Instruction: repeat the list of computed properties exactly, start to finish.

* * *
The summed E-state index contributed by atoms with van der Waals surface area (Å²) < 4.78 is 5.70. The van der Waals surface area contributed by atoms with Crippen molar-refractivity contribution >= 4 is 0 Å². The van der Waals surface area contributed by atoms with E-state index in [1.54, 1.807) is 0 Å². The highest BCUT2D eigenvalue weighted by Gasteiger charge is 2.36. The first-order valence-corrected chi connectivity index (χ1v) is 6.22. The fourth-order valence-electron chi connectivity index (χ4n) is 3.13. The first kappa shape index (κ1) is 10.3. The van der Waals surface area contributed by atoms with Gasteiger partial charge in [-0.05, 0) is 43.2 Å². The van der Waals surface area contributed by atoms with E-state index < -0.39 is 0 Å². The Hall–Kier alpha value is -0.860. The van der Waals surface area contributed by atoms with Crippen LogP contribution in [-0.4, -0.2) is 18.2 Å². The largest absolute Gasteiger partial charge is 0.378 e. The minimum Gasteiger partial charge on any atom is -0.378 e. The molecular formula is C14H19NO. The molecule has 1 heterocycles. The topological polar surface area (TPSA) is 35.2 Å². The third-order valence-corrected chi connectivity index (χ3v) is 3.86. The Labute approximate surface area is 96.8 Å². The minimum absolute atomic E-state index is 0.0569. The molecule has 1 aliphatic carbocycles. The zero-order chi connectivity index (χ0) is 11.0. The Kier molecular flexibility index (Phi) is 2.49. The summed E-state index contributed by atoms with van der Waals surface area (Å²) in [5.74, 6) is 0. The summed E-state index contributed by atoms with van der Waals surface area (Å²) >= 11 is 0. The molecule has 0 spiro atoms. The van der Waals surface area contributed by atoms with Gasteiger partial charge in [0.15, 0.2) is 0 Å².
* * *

The summed E-state index contributed by atoms with van der Waals surface area (Å²) < 4.78 is 5.70. The van der Waals surface area contributed by atoms with Crippen molar-refractivity contribution >= 4 is 0 Å². The van der Waals surface area contributed by atoms with E-state index in [1.54, 1.807) is 0 Å². The highest BCUT2D eigenvalue weighted by Gasteiger charge is 2.36. The first-order valence-corrected chi connectivity index (χ1v) is 6.22. The fourth-order valence-electron chi connectivity index (χ4n) is 3.13. The first kappa shape index (κ1) is 10.3. The van der Waals surface area contributed by atoms with Gasteiger partial charge in [-0.05, 0) is 43.2 Å². The van der Waals surface area contributed by atoms with E-state index < -0.39 is 0 Å². The Hall–Kier alpha value is -0.860. The van der Waals surface area contributed by atoms with Crippen LogP contribution in [-0.4, -0.2) is 18.2 Å². The largest absolute Gasteiger partial charge is 0.378 e. The minimum Gasteiger partial charge on any atom is -0.378 e. The molecular formula is C14H19NO. The molecule has 1 heterocycles. The topological polar surface area (TPSA) is 35.2 Å². The third-order valence-corrected chi connectivity index (χ3v) is 3.86. The Labute approximate surface area is 96.8 Å². The minimum absolute atomic E-state index is 0.0569. The molecule has 1 aliphatic carbocycles. The zero-order chi connectivity index (χ0) is 11.0. The Kier molecular flexibility index (Phi) is 2.49. The summed E-state index contributed by atoms with van der Waals surface area (Å²) in [5.74, 6) is 0. The summed E-state index contributed by atoms with van der Waals surface area (Å²) >= 11 is 0. The molecule has 0 spiro atoms. The van der Waals surface area contributed by atoms with Gasteiger partial charge in [0.15, 0.2) is 0 Å².